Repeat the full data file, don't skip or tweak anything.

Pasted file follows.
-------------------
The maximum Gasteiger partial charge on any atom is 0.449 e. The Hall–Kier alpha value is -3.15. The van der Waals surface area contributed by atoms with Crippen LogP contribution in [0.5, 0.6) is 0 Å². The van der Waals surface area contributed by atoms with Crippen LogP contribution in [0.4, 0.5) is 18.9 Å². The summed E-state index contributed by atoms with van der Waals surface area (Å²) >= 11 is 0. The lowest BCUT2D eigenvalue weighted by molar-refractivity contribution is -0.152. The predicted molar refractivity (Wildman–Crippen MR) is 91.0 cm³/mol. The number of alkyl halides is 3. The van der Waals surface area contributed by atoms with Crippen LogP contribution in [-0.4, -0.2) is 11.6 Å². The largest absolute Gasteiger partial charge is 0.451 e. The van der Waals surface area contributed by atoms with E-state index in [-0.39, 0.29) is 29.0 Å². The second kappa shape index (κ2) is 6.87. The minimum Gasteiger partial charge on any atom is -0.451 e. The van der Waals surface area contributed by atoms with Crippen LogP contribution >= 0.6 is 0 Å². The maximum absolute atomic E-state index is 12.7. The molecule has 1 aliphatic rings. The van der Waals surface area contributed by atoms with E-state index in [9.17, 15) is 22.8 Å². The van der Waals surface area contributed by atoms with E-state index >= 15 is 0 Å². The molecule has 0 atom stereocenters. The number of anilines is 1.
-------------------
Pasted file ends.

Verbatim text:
The maximum Gasteiger partial charge on any atom is 0.449 e. The Hall–Kier alpha value is -3.15. The van der Waals surface area contributed by atoms with Crippen LogP contribution in [0.5, 0.6) is 0 Å². The van der Waals surface area contributed by atoms with Crippen LogP contribution in [0.4, 0.5) is 18.9 Å². The summed E-state index contributed by atoms with van der Waals surface area (Å²) >= 11 is 0. The lowest BCUT2D eigenvalue weighted by molar-refractivity contribution is -0.152. The predicted molar refractivity (Wildman–Crippen MR) is 91.0 cm³/mol. The number of alkyl halides is 3. The van der Waals surface area contributed by atoms with Crippen LogP contribution in [-0.4, -0.2) is 11.6 Å². The largest absolute Gasteiger partial charge is 0.451 e. The van der Waals surface area contributed by atoms with E-state index in [-0.39, 0.29) is 29.0 Å². The second kappa shape index (κ2) is 6.87. The minimum Gasteiger partial charge on any atom is -0.451 e. The van der Waals surface area contributed by atoms with Crippen LogP contribution >= 0.6 is 0 Å². The maximum absolute atomic E-state index is 12.7. The molecule has 1 aliphatic rings. The van der Waals surface area contributed by atoms with E-state index in [9.17, 15) is 22.8 Å². The van der Waals surface area contributed by atoms with E-state index >= 15 is 0 Å². The molecule has 0 atom stereocenters. The number of anilines is 1.